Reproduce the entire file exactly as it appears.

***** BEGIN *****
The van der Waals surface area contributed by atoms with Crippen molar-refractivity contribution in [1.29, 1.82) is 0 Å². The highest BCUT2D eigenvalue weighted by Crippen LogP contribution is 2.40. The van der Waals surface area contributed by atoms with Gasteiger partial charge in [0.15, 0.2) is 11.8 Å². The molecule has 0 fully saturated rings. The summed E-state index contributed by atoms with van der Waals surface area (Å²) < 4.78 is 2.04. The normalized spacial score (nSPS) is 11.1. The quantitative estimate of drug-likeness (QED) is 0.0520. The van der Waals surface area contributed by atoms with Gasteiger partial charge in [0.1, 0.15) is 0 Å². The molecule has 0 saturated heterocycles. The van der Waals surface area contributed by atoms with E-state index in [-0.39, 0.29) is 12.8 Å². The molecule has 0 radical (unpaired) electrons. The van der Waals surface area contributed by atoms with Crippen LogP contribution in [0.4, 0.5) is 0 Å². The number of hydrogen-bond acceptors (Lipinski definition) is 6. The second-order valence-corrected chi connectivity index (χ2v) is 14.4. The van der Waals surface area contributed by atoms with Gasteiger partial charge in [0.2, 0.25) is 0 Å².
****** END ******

The van der Waals surface area contributed by atoms with Crippen molar-refractivity contribution in [1.29, 1.82) is 0 Å². The highest BCUT2D eigenvalue weighted by Crippen LogP contribution is 2.40. The van der Waals surface area contributed by atoms with Gasteiger partial charge in [0.15, 0.2) is 11.8 Å². The molecule has 0 fully saturated rings. The summed E-state index contributed by atoms with van der Waals surface area (Å²) < 4.78 is 2.04. The normalized spacial score (nSPS) is 11.1. The quantitative estimate of drug-likeness (QED) is 0.0520. The van der Waals surface area contributed by atoms with Gasteiger partial charge in [0.1, 0.15) is 0 Å². The molecule has 0 saturated heterocycles. The van der Waals surface area contributed by atoms with E-state index in [-0.39, 0.29) is 12.8 Å². The molecule has 0 radical (unpaired) electrons. The van der Waals surface area contributed by atoms with Crippen LogP contribution in [0.4, 0.5) is 0 Å². The number of hydrogen-bond acceptors (Lipinski definition) is 6. The second-order valence-corrected chi connectivity index (χ2v) is 14.4. The van der Waals surface area contributed by atoms with Gasteiger partial charge in [0.2, 0.25) is 0 Å².